How to dance sirtaki
Syrtaki (2*), Zorba’s dance – seuGreek – Folkdance Footnotes
*2nd Generation dance. A dance that developed and was disseminated in a non-traditional way. 2G dances are specific – have a fixed format designed to correspond with the arrangement of a particular recording., whereas 1G dances are generic – have a shorter sequence that works with live music – where many different songs are played and arrangements vary according to the tastes of musicians and dancers. For more on the differences between 1st & 2nd G dances click here.
Syrtaki is a media invention. When Anthony Quinn taught Alan Bates to dance in Zorba the Greek, he was performing a combination Vari Hasapiko and fast Hasapiko, choreographed by Giorgios Provias, to match the musical score written by Mikis Theodorakis. Starting slow and building up to a frenetic climax, it was a triumphant way to end a movie. Quinn had learned a more difficult dance, but sprained his ankle before shooting, so the final product is hardly a Greek dance at all.
When non-Greeks saw it, they thought it was a real Greek dance and soon tourists were demanding to be taught ‘Zorba’s Dance’. Since no such dance existed, everyone was free to do anything vaguely Greek that started slow and ended fast. Google ‘Zorba’ and ‘dance’ and look at the variations.
Someone started calling the dance Syrtaki, which means “little syrto” – a catchy name, even though the dance has nothing to do with a traditional Greek Syrto. It did however give the impression that Syrtaki was a real Greek dance, not just something from a movie.
If you want to dance a Syrtaki there are many printed dance notes you can learn. A better use of energy would be to learn Vari Hasapiko, Hassaposerviko, and fast Hasapiko. Then, instead of trying to perform someone else’s choreography, do what Zorba would do and dance as the spirit moves you!
Start slow, doing variations on Vari Hasapiko, including the basic step if you can. Sometimes the music gradually increases to a tempo suitable for Hassaposerviko. Sometimes it jumps abruptly to fast Hasapiko speed. Sometimes it even slows and speeds several times. Have fun with it. More than any other dance, with Syrtaki there is no right way or wrong way.
Sirtaki or syrtaki - Famous Greek Dance
Sirtaki (alternatively spelled syrtaki) is one of the most popular Greek dances.
Opposite to common belief, sirtaki is not a traditional Greek dance , but was created and choreographed with the use of specific elements belonging to other types of Greek dance.
Sirtaki is actually the name given to the combination of various Hasapika dances. In fact, it was created in 1964 for the movie Zorba the Greek from the mixture of slow and fast versions of the known Hasapiko dance.
The birth of sirtaki dance
The name Sirtaki or Syrtaki comes from the Greek word “syro” and “syrtos” (which means dragged), a common name for a group of traditional Greek dances of the “dragging” style, which is opposite to pidiktos, the leaping type of dance.
In general, we can say that Sirtaki incorporates elements from both dances, the syrtos (in its slower part) and pidiktos (in its faster part).
In the most memorable and absolutely greater scenes from the movie Zorba the Greek, the homonym character Alexis Zorbas (who is played by Anthony Quinn), is asked by his uptight, boss, Basil (Alan Bates plays this man) to teach him how to dance – as a first approach to the Greek way of life.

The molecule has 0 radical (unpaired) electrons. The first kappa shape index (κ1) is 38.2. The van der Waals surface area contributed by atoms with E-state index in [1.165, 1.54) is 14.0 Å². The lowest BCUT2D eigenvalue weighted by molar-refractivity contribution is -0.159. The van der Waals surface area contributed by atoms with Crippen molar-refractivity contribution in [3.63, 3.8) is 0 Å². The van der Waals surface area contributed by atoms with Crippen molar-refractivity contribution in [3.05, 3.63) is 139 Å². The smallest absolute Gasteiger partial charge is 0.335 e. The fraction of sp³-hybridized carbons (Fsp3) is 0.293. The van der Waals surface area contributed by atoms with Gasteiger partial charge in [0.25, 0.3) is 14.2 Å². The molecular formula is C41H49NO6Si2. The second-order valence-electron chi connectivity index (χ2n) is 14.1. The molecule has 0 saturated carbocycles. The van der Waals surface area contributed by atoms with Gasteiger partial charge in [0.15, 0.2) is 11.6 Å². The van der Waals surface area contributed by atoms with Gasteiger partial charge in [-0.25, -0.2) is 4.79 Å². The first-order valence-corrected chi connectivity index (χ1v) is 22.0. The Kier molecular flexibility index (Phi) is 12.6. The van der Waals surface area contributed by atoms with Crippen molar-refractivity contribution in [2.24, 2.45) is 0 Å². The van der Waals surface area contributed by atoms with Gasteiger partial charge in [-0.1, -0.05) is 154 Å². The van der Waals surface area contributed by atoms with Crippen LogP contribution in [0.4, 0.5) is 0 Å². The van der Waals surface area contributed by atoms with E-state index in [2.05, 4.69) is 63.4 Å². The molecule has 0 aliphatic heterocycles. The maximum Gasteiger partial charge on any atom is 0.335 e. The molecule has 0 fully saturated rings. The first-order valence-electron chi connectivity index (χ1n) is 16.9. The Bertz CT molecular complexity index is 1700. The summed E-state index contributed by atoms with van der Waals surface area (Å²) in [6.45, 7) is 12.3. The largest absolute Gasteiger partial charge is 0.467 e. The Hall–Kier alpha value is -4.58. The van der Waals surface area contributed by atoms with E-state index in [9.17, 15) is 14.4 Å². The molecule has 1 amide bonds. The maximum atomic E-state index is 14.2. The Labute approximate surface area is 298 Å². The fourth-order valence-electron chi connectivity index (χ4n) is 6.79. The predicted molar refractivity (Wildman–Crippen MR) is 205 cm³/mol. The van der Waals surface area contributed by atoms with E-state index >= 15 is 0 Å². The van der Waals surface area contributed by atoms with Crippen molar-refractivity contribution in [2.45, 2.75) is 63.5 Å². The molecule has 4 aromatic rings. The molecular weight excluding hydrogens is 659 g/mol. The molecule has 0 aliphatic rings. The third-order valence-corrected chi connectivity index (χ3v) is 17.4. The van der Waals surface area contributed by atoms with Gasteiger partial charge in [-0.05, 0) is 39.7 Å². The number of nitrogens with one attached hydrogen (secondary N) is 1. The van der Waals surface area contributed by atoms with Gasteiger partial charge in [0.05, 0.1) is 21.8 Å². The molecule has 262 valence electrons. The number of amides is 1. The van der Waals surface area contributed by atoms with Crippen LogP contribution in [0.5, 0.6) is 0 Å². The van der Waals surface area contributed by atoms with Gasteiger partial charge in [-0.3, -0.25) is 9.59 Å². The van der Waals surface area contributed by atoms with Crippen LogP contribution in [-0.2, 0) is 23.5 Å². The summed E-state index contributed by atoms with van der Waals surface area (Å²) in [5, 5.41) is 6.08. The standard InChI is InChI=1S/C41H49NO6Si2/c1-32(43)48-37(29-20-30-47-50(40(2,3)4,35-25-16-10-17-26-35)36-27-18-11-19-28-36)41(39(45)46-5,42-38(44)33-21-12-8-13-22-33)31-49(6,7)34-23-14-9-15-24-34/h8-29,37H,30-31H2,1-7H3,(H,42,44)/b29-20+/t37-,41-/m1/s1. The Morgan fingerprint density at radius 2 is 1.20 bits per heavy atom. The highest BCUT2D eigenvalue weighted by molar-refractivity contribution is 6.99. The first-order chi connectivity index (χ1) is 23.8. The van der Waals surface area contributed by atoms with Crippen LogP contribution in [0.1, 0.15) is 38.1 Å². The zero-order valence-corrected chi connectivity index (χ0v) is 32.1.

Surprised, the spirited Zorba responds with the words: “Dance? Did you say, dance?!” And the movies ends with both men dancing sirtaki on the lovely Cretan beach of Stavros in Akrotiri Peninsula.
It was said that Anthony Quinn had a serious problem with his leg and could not actually dance, and he had to drag his leg in order to shoot certain scenes. However the music composed by Mikis Theodorakis was inspiring and uplifting and gave the choreographer the chance to create this type of dance that would become internationally known and recognized.
This dance which is shown at the end of the movie became much later the most distinctive Greek dance and was named Sirtaki.
Even if by chance, you haven’t seen Zorba, you have to be at least familiar the main title theme and the song, which, among other things, has been used at various commercials and sport events for years to uplift the spirits and encourage the fans to root for the home teams.
Sirtaki is danced in a line – and in some cases in circle formation – with the hands holding the other person’s shoulders. Line formation is considered the traditional way of dancing.
The sirtaki is danced mainly in live stages and music taverns in Greece along with the traditional dances such as the Zembekiko, Tsifteteli and Karsilamas. In this case it is usually danced in lines of five to ten persons, but anyone can join in. If you visit Greece and join a Greek night you will see that sirtaki is danced by dance groups.
The dance meter is 4/4, with an increasing tempo, and often the sequence changes to 2/4 in the fastest parts.
Accordingly, the dance begins with slow and smooth moves that gradually transform into fast , vivid actions that include leaping and hopping – which are both fun to do and watch.
Meaning of Sirtaki
Although not a typical or traditional Greek dance, Sirtaki is probably the most popular one, not only due to Zorba’s charming figure, but because it is an indispensable and expressive part of Greek kefi, which is the Greek way of having fun.
Besides being a physical and emotional way to express feelings, this dance, in other words, is associated with the unleashing of the Greek spirit and the collaboration of spirit, body and mind at the same time.
During sirtaki dance, the social bonds among men and women and among the group of dancers regardless of gender, age or any other difference , as well with the overflowing emotions that create and sustain kefi, are absolutely authentic.
It is hard to explain, but once you dance Sirtaki for the first time you will feel as if you are part of a greater group, even if you don’t know the rest of people dancing with you.
Whatever your nationality, political theory, age, gender, social status, or even skill level on dancing Sirtaki, it is not possible not to feel “Greek” and experience kefi . Put differently, this amazing experience of participating in a group of people who dance together under the same spirit and kefi encourages and challenges each one of us to let our inner “Zorba free.”Categories Greek Music Tags folk dances, sirtaki